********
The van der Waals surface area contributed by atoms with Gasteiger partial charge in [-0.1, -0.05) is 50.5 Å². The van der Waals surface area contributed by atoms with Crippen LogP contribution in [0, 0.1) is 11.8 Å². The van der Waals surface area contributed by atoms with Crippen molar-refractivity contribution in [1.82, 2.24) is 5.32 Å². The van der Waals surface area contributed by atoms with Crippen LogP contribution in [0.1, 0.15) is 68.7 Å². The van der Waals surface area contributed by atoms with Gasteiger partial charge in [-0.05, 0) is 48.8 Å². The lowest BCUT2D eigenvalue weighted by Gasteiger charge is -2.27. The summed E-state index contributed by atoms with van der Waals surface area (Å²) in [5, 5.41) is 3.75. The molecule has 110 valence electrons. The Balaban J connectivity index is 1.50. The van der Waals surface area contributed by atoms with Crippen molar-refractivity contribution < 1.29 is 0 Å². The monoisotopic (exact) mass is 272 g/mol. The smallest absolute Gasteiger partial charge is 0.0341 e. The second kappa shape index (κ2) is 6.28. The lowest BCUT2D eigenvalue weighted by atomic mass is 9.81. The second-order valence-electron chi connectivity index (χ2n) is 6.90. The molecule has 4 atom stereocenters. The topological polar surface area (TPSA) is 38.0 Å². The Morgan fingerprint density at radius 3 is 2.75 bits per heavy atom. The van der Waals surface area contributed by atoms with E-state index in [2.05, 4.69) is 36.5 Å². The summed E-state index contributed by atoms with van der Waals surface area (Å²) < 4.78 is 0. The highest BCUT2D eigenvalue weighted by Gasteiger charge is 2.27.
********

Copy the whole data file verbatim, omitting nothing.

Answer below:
The van der Waals surface area contributed by atoms with Gasteiger partial charge in [-0.1, -0.05) is 50.5 Å². The van der Waals surface area contributed by atoms with Crippen LogP contribution in [0, 0.1) is 11.8 Å². The van der Waals surface area contributed by atoms with Crippen molar-refractivity contribution in [1.82, 2.24) is 5.32 Å². The van der Waals surface area contributed by atoms with Crippen LogP contribution in [0.1, 0.15) is 68.7 Å². The van der Waals surface area contributed by atoms with Gasteiger partial charge in [-0.05, 0) is 48.8 Å². The lowest BCUT2D eigenvalue weighted by Gasteiger charge is -2.27. The summed E-state index contributed by atoms with van der Waals surface area (Å²) in [5, 5.41) is 3.75. The molecule has 110 valence electrons. The Balaban J connectivity index is 1.50. The van der Waals surface area contributed by atoms with Crippen molar-refractivity contribution < 1.29 is 0 Å². The monoisotopic (exact) mass is 272 g/mol. The smallest absolute Gasteiger partial charge is 0.0341 e. The second kappa shape index (κ2) is 6.28. The lowest BCUT2D eigenvalue weighted by atomic mass is 9.81. The second-order valence-electron chi connectivity index (χ2n) is 6.90. The molecule has 4 atom stereocenters. The topological polar surface area (TPSA) is 38.0 Å². The Morgan fingerprint density at radius 3 is 2.75 bits per heavy atom. The van der Waals surface area contributed by atoms with E-state index in [2.05, 4.69) is 36.5 Å². The summed E-state index contributed by atoms with van der Waals surface area (Å²) < 4.78 is 0. The highest BCUT2D eigenvalue weighted by Gasteiger charge is 2.27.